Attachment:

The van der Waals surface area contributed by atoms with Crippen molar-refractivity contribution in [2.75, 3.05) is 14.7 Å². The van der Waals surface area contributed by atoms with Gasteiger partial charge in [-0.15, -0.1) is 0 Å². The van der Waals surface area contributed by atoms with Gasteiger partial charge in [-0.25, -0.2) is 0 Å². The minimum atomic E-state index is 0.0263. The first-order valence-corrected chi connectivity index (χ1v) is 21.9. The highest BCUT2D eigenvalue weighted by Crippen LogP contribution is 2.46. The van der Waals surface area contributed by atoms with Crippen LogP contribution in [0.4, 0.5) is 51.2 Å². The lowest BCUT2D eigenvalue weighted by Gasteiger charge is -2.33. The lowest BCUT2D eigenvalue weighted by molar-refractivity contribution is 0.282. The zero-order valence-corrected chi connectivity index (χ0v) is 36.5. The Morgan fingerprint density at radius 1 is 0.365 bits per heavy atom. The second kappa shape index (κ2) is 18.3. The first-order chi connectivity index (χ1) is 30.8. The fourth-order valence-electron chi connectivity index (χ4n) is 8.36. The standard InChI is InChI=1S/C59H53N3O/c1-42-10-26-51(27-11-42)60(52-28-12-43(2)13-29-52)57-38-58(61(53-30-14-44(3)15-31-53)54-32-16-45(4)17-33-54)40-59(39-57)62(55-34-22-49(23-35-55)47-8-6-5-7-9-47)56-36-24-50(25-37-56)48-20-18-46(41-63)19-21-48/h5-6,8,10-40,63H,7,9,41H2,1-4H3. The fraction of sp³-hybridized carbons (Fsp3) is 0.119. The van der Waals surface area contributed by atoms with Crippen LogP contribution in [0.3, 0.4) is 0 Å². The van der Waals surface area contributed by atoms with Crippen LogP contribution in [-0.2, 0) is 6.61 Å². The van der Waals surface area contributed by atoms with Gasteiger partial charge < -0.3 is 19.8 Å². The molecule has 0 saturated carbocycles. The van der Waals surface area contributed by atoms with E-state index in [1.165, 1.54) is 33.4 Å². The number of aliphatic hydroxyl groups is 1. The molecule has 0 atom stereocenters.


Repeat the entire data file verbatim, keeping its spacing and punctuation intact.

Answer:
The van der Waals surface area contributed by atoms with Crippen molar-refractivity contribution in [2.75, 3.05) is 14.7 Å². The van der Waals surface area contributed by atoms with Gasteiger partial charge in [-0.15, -0.1) is 0 Å². The van der Waals surface area contributed by atoms with Gasteiger partial charge in [-0.25, -0.2) is 0 Å². The minimum atomic E-state index is 0.0263. The first-order valence-corrected chi connectivity index (χ1v) is 21.9. The highest BCUT2D eigenvalue weighted by Crippen LogP contribution is 2.46. The van der Waals surface area contributed by atoms with Crippen LogP contribution in [0.4, 0.5) is 51.2 Å². The lowest BCUT2D eigenvalue weighted by Gasteiger charge is -2.33. The lowest BCUT2D eigenvalue weighted by molar-refractivity contribution is 0.282. The zero-order valence-corrected chi connectivity index (χ0v) is 36.5. The Morgan fingerprint density at radius 1 is 0.365 bits per heavy atom. The second kappa shape index (κ2) is 18.3. The first-order chi connectivity index (χ1) is 30.8. The fourth-order valence-electron chi connectivity index (χ4n) is 8.36. The standard InChI is InChI=1S/C59H53N3O/c1-42-10-26-51(27-11-42)60(52-28-12-43(2)13-29-52)57-38-58(61(53-30-14-44(3)15-31-53)54-32-16-45(4)17-33-54)40-59(39-57)62(55-34-22-49(23-35-55)47-8-6-5-7-9-47)56-36-24-50(25-37-56)48-20-18-46(41-63)19-21-48/h5-6,8,10-40,63H,7,9,41H2,1-4H3. The fraction of sp³-hybridized carbons (Fsp3) is 0.119. The van der Waals surface area contributed by atoms with Crippen LogP contribution in [0.3, 0.4) is 0 Å². The van der Waals surface area contributed by atoms with Crippen LogP contribution in [-0.2, 0) is 6.61 Å². The van der Waals surface area contributed by atoms with Gasteiger partial charge < -0.3 is 19.8 Å². The molecule has 0 saturated carbocycles. The van der Waals surface area contributed by atoms with E-state index in [1.165, 1.54) is 33.4 Å². The number of aliphatic hydroxyl groups is 1. The molecule has 0 atom stereocenters.